It’s been about two weeks since YouTube rolled out the COPPA restrictions across the platform where creators need to pick either on the channel or video level whether their content is made for kids or not. As this happened in January, the worst month for ads in general, it’s hard to fully tell just how big of an impact this is to creators in terms of earnings from their videos as they are losing personalized advertisements, but we were interested to see what these changes would do regarding views and subscribers.
For this study we were thankful that YouTube provided a flag when we request data for channels indicating if at the channel level they were made for kids or not. You can see the top list of made for kids channels here or if you look up any channel on our website there is a pink badge on their profile that says Made for Kids if the channel is fully made for kids.
To further clarify the above paragraph, if a channel has decided to declare their content as made for kids on the video by video level they do not get this flag (as far as we know at this point) and are not included in this study. It is likely that the number of kids channels NOT included in this study is sizable, just at this point not as easily detectable.
With that being said what can we see?
Social Blade currently collects statistics on 37.9 million channels every day.
Of those channels, 172,227 are marked as Made for Kids (again, FULLY Made For Kids, does NOT include channels that mark on the per video level).
These channels together have over 6 billion subscribers and over 2.5 trillion views.
Now to look at the changes that happened in terms of subscribers and views we looked at the average number of views/subs the channels got in various time periods, 7 days, 14 days, 60 days, and 90 days. We compared the MFK channels to the entire database as well to see if a trend was specific to the kids channels or across the platform. We also compared channels of various sizes, 1+ million subscribers, under 1 million, and the group as a whole. Also it should be noted that due to YouTube abbreviating subscriber counts in Sept this can cause weird bumps in subscriber gains but when you look at the ecosystem as a whole it should average out but the longer the time period the more accurate the number would be.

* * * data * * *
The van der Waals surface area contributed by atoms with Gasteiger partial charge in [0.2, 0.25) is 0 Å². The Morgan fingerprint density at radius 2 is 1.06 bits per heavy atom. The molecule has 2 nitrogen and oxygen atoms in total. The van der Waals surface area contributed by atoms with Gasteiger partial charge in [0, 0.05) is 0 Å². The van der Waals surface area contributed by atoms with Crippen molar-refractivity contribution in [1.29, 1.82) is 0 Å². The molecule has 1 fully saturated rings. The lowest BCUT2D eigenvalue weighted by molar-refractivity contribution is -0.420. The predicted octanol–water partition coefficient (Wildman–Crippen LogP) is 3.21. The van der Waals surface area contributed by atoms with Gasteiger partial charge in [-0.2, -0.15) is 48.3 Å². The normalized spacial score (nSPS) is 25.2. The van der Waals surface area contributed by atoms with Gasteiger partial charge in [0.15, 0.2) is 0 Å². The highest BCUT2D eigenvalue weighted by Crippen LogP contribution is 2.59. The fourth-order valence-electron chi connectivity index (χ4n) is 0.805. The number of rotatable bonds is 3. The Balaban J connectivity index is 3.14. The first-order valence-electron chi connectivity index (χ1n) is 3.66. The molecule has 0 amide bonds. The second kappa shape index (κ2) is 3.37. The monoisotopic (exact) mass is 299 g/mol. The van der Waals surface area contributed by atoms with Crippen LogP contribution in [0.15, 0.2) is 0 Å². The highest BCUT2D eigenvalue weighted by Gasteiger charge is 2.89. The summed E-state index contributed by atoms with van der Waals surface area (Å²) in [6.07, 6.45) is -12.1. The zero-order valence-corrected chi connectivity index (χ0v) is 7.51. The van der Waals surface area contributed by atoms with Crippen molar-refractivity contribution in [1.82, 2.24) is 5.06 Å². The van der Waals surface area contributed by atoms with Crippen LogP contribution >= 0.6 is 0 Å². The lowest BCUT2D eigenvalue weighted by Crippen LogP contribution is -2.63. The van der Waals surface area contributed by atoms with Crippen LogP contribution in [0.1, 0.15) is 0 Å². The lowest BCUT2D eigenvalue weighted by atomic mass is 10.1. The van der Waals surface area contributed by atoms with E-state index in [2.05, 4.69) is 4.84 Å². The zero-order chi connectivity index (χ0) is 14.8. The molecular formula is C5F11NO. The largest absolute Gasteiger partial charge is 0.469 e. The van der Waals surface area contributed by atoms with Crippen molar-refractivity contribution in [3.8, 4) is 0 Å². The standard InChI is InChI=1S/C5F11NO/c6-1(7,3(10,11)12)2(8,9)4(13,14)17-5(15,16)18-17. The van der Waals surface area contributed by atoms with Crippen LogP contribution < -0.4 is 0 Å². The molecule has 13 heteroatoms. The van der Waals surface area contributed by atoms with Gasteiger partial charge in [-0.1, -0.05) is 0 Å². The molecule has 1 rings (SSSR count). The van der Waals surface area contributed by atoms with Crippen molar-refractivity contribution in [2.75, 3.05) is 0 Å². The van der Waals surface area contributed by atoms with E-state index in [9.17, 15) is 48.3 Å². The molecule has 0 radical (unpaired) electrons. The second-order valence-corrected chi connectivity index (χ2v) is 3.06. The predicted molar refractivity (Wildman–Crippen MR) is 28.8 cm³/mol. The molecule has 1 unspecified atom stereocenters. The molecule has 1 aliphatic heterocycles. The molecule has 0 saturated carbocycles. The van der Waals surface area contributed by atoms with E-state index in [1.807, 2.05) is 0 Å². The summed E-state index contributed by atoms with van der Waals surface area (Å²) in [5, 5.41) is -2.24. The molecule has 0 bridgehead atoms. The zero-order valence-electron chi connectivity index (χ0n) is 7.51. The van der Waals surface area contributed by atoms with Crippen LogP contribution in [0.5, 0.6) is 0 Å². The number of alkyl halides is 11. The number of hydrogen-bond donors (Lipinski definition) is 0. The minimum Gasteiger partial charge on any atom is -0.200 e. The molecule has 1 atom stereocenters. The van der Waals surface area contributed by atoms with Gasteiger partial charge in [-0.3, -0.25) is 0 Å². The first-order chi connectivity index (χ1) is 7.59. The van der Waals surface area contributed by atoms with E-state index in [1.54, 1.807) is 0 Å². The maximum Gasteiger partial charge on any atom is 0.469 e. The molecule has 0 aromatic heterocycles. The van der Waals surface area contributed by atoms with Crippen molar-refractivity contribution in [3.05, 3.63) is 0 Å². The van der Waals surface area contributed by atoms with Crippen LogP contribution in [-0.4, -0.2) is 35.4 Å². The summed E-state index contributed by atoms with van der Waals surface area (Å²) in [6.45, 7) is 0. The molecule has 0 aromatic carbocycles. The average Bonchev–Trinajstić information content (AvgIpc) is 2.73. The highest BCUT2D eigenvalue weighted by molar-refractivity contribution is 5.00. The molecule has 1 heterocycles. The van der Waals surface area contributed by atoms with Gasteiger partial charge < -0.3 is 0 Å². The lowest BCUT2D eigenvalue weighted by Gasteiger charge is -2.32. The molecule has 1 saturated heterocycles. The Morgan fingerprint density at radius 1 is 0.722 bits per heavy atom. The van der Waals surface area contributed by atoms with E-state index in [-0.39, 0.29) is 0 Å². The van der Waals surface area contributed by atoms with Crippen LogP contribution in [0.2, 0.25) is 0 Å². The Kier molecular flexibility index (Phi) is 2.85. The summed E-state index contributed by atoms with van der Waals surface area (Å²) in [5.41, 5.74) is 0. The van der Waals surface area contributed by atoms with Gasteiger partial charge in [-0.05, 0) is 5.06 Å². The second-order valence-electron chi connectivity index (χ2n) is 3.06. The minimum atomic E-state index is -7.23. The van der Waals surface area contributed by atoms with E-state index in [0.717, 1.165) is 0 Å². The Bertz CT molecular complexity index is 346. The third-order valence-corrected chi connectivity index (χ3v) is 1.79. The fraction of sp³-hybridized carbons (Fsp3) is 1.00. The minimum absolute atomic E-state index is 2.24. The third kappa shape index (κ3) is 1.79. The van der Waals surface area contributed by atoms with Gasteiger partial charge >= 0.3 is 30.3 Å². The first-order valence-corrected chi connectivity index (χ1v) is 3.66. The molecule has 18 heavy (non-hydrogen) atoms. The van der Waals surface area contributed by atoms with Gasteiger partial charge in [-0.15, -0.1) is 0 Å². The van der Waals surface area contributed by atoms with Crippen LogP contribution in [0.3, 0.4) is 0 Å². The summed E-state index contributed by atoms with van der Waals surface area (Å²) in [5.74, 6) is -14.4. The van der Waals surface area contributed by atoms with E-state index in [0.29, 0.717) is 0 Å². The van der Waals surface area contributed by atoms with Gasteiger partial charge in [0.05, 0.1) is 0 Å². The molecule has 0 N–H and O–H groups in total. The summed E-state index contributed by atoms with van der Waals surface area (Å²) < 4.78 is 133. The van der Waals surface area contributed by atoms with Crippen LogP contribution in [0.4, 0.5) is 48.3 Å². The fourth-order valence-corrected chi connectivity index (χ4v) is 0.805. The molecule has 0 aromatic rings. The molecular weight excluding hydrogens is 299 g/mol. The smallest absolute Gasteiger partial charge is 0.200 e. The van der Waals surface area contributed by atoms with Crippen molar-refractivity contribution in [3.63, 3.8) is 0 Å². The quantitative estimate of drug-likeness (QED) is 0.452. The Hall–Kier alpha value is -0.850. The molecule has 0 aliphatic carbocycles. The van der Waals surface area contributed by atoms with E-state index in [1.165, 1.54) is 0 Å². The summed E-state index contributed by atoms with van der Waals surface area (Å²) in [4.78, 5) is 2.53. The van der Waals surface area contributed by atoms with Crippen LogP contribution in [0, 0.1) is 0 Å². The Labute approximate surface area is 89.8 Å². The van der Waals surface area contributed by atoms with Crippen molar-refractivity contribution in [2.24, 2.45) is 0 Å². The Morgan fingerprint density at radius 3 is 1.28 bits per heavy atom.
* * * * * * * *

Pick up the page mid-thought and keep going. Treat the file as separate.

One last thing to note when reading these findings, if the 7 day number is higher than the 14 day number it means a positive change is occurring, the rate of growth is faster in the 7 day period than the 14 day period.
Here is what we found:
When comparing the 7 day and 14 day averages between the MFK channels and the non-MFK channels of all sizes both groups saw a subscriber loss in the 7 day period. MFK saw a 6.06% loss, and non-mfk saw a 2.89% loss. If we expand this a little bit further to account for YouTube’s abbreviation and look at the 14 day period vs the 30 day period we still see a loss on the MFK channels of 2.27% but the non-mfk channels actually see a gain of 2.45%.
If we change gears and look at views with the same groups, the MFK channels actually beat the non-mfk channels with a 7 day vs 14 day period gain of 1.58% vs a loss of 2.65% on the general group, though expanding to the 14 day vs 30 day does show a loss of 0.96% on mfk and also a loss of 0.15% on the general.
If you just look at the overall picture of the two groups it doesn’t look like there is too much of a change, little percent changes here and there aren’t exactly statistically significant, and in the short term it actually looks like MFK channels have a little bit of a win. But lets dive deeper.